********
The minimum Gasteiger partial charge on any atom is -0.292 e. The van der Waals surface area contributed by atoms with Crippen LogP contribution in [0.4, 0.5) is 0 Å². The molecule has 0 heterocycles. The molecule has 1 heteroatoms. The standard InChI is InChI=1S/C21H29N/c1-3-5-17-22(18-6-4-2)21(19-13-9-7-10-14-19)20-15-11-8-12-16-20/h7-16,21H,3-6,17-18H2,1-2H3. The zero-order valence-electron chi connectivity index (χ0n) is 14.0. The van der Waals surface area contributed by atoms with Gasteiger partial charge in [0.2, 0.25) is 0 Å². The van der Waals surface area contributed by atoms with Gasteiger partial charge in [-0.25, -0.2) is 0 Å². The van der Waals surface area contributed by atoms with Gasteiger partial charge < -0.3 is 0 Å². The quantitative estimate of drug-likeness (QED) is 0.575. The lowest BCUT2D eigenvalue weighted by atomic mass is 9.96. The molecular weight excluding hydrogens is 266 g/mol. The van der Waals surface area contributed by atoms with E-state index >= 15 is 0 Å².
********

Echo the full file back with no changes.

The minimum Gasteiger partial charge on any atom is -0.292 e. The van der Waals surface area contributed by atoms with Crippen LogP contribution in [0.4, 0.5) is 0 Å². The molecule has 0 heterocycles. The molecule has 1 heteroatoms. The standard InChI is InChI=1S/C21H29N/c1-3-5-17-22(18-6-4-2)21(19-13-9-7-10-14-19)20-15-11-8-12-16-20/h7-16,21H,3-6,17-18H2,1-2H3. The zero-order valence-electron chi connectivity index (χ0n) is 14.0. The van der Waals surface area contributed by atoms with Gasteiger partial charge in [0.2, 0.25) is 0 Å². The van der Waals surface area contributed by atoms with Gasteiger partial charge in [-0.25, -0.2) is 0 Å². The van der Waals surface area contributed by atoms with Gasteiger partial charge < -0.3 is 0 Å². The quantitative estimate of drug-likeness (QED) is 0.575. The lowest BCUT2D eigenvalue weighted by atomic mass is 9.96. The molecular weight excluding hydrogens is 266 g/mol. The van der Waals surface area contributed by atoms with E-state index >= 15 is 0 Å².